Winter’s air sliced the room. Men’s voices screeched at Tom, rough hands yanked his shoulders. Tom fought as fists and boots and clubs smacked his body.

I am sure that this was not how Tom Smith wanted to spend his wedding night. He is just one of the many characters in Susanna Moodie’s classic memoir of pioneer life in Canada. Roughing it in the Bush, Or Life in Canada was published in 1852. Tom was Black. His wife was not.

Tom Smith appears half way through the book. The runaway slave from the USA had settled in the small Ontario town, setting himself up as a barber and laundry specialist. He was quiet, good-natured and successful. Tom was well liked, until the day he wed.

Marriage is a sacred act between two people who are free to choose each other. Or, so we like to believe in Canada. Here, love might be blind, but it is never colour blind. Mix-race marriages, then and still now, has a way of exposing the fault line of race in a society. Especially, marriage between a Black man and a white woman. This tends to wake up the sleeping dogs of race, sending them snarling, snapping or biting.

Moodie wrote that the small Ontario town had a quaint custom called charivari, a leftover from the days when French was the dominant European culture of Canada. Young men of the town held a charivari on some wedding nights. It was a chance to poke fun at the bride and groom with chants, bottles of wine, and an impromptu orchestra of banging pots and clashing sticks.

The charivari rabble disguised themselves with masks and hats, and blacked-up their faces. They turned up, uninvited, late at night at the newly-wed homes. On a deeper level the charming custom reinforced the norms and values of the small town. Couples who deviated from the norm were tried and judged by the charivari.

In one example the town did not approve of the May-October romance between a young bride and a middle-age groom. At the end of the charivari the groom was as stiff as a box. Another spring-autumn pairing had a different outcome. After a week of nightly charivari taunts, the autumnal bride outwitted the rabble. She found out the identity of the ringleader, a young lawyer, and invited him in for a handsome afternoon tea.

The wilderness was a wild and fearful place for Susanna Moodie. The menacing presence had to be conquered, cleared and farmed before English civilization could flourish in the backwoods colony. Moodie wrote Roughing it in the Bush specifically to encourage English immigration to Canada.

I don’t think Tom Smith shared Moodie’s pessimistic take on the Canadian wilderness. After all he had left the shackles and the whipping behind once he reached Canada’s shores. What he could not leave behind was his skin colour. And the perception of his blackness in the white imagination.

Tom Smith believed that his hard work was enough to grant him full citizenship in the pioneer town. Perhaps he felt that the right of citizenship included the right to marry the one you loved.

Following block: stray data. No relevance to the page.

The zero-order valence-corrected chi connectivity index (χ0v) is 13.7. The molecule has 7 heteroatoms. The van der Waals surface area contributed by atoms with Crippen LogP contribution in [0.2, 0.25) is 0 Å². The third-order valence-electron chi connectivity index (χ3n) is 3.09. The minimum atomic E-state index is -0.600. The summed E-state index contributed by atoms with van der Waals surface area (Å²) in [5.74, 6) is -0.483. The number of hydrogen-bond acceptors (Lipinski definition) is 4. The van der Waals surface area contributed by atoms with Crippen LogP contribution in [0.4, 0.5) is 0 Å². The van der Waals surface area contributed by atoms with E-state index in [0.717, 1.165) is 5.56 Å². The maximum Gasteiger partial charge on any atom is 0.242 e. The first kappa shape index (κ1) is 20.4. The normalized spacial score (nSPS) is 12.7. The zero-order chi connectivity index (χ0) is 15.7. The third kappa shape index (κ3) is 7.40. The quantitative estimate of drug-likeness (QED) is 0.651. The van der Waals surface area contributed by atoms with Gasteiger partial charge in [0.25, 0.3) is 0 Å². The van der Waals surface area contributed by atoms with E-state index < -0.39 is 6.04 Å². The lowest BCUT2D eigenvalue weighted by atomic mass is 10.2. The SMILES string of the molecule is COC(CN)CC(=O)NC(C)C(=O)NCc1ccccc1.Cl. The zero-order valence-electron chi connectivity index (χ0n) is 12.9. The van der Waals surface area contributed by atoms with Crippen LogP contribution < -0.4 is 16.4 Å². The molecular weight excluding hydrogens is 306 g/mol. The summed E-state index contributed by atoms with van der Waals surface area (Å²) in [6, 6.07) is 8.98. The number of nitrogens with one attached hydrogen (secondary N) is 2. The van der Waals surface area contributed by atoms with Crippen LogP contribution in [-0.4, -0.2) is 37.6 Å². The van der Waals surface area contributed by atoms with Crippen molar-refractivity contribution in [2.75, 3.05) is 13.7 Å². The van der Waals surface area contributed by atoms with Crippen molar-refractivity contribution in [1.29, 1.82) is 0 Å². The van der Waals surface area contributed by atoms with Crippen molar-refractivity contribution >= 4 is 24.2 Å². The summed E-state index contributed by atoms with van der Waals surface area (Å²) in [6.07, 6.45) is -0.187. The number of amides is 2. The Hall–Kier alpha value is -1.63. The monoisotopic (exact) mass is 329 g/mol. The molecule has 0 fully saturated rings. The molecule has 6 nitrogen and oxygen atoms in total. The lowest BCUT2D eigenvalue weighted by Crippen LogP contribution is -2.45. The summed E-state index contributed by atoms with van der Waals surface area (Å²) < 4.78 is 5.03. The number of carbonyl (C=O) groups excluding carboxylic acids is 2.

Moodie wrote that the town was sorry for what happened. The ringleaders of Tom Smith’s charivari fled the town to avoid jail. It did not matter to Tom Smith.

He was married and murdered on the same day.

Photo: Samuel Coleridge-Taylor and Jessie Walmisley and their children, married in 1899.

Heartbeats in Africa: A Memoir of Travel and Love

Moonlight: Race and Space on Film

Moonlight plays with expectations is so many ways, as a coming-of-age drama of an African American boy. As expected the film is set in an urban landscape, in this case Miami in the 1980s. There are the requisite pastel colours, fancy cars and the drug trade. Crack fuels the life in the city. The urban ghetto space is familiar and therefore the story seems predictable.  It is not. Multiple waves of meaning and knowing ripples through the film.

In one moving scene the boy hero enters the sea. Held in the strong arms of his drug-don mentor, the child is suspended in the water, his limpid eyes flickering between fear and trust. His baptism could go either way. The scene churns expectations – it is simply a set up for swimming lessons. It is worth seeing the film for this scene alone.

It is so rare to see African Americans in an outdoors space, where they are enjoying nature and not fleeing from race-based violence. It is just as uncommon to see a Black working-class man as a loving father figure, gently encouraging a child to try something new.

Moonlight drowns another stereotype about Black men and the spaces they are expected to occupy. Black, gay and living in the ‘hood are a taboo combination in popular culture. The film tackles this head on.

The hero does not believe the message from his mentor that gay love is just another form of love. He believes the screams from his mother and the ghetto – gay men make perfect punching bags.

James Baldwin made all the characters White in Giovanni’s Room. Black gay men in love was such an explosive issue in the 1950s, that he could not even float the idea in his novel. Moonlight reflects how far we have come. It queers the ‘hood.

50 Places: A Black History Travel Guide of London